When reading Gary Keller’s “The One Thing,” he shared an ancient tale that really resonated with me. It’s about thinking of abundance and the pursuit of happiness.
The Begging Bowl
Upon coming out of his palace one morning and encountering a beggar, a king asks, “What do you want?” The beggar laughingly says, “You ask as though you can fulfill my desire!” Offended, the king replies, “Of course I can. What is it?” The beggar warns, “Think twice before you promise anything.”
Now, the beggar was no ordinary beggar but the king’s past-life master, who had promised in their former life, “I will come to try to wake you in our next life. This life you have missed, but I will come again to help you.”
The King, not recognizing his old friend, insisted, “I will fulfill anything you ask, for I am a very powerful king who can fulfill any desire.” The beggar said, “It is a very simple desire. Can you fill this begging bowl?” “Of course!” said the king, and he instructed his vizier to “Fill the mans begging bowl with money.” The vizier did, but when the money was poured into the bowl, it disappeared. So he poured more and more, but the moment he did, it would disappear.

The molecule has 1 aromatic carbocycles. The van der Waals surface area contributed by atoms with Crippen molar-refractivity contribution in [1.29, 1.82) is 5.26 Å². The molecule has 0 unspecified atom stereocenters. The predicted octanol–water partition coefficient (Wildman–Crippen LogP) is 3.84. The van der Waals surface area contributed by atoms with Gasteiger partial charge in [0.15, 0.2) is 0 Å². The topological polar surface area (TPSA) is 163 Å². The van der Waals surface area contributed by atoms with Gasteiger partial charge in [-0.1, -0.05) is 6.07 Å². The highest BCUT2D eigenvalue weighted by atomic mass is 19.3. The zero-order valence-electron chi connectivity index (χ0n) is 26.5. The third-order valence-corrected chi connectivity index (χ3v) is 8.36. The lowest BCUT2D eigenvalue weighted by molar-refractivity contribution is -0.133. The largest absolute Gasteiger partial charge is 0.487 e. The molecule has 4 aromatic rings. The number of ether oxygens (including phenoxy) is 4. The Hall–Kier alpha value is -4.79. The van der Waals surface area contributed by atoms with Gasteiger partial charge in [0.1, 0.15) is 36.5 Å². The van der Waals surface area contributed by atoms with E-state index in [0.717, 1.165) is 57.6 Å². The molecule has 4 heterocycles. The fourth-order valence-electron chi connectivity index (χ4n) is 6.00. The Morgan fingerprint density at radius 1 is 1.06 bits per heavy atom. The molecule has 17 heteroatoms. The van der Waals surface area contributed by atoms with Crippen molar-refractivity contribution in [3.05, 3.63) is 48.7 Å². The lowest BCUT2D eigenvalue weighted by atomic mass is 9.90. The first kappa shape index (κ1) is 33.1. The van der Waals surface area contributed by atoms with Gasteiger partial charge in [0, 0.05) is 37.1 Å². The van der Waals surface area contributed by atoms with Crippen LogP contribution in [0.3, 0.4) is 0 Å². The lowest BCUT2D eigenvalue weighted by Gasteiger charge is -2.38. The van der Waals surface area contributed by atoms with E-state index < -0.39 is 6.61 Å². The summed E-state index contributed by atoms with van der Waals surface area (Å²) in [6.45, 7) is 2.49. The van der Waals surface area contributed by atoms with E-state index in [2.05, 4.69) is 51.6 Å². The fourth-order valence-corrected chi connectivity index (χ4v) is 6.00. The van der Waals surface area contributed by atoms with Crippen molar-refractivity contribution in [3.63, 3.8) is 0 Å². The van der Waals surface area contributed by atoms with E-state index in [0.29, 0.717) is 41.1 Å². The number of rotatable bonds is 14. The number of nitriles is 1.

The begging bowl remained empty.
Word spread throughout the kingdom, and a huge crowd gathered. The prestige and power of the king were at stake, so he told his vizier, “If my kingdom is to be lost, I am ready to lose it, but I cannot be defeated by this beggar.” He continued to empty his wealth into the bowl.
Diamonds, pearls, emeralds. His treasury was becoming empty.
And yet the begging bowl seemed bottomless. Everything put into it immediately disappeared!
Finally, as the crowd stood in utter silence, the king dropped at the beggar’s feet and admitted defeat. “You are victorious, but before you go, fulfill my curiosity. What is the secret of this begging bowl?”
The beggar humbly replied, ‘There is no secret. It is simply made up of human desire.”
What I get from this parable is that we will never be happy/satisfied/finished if we try to fulfill our wants. We have to seek something beyond desire.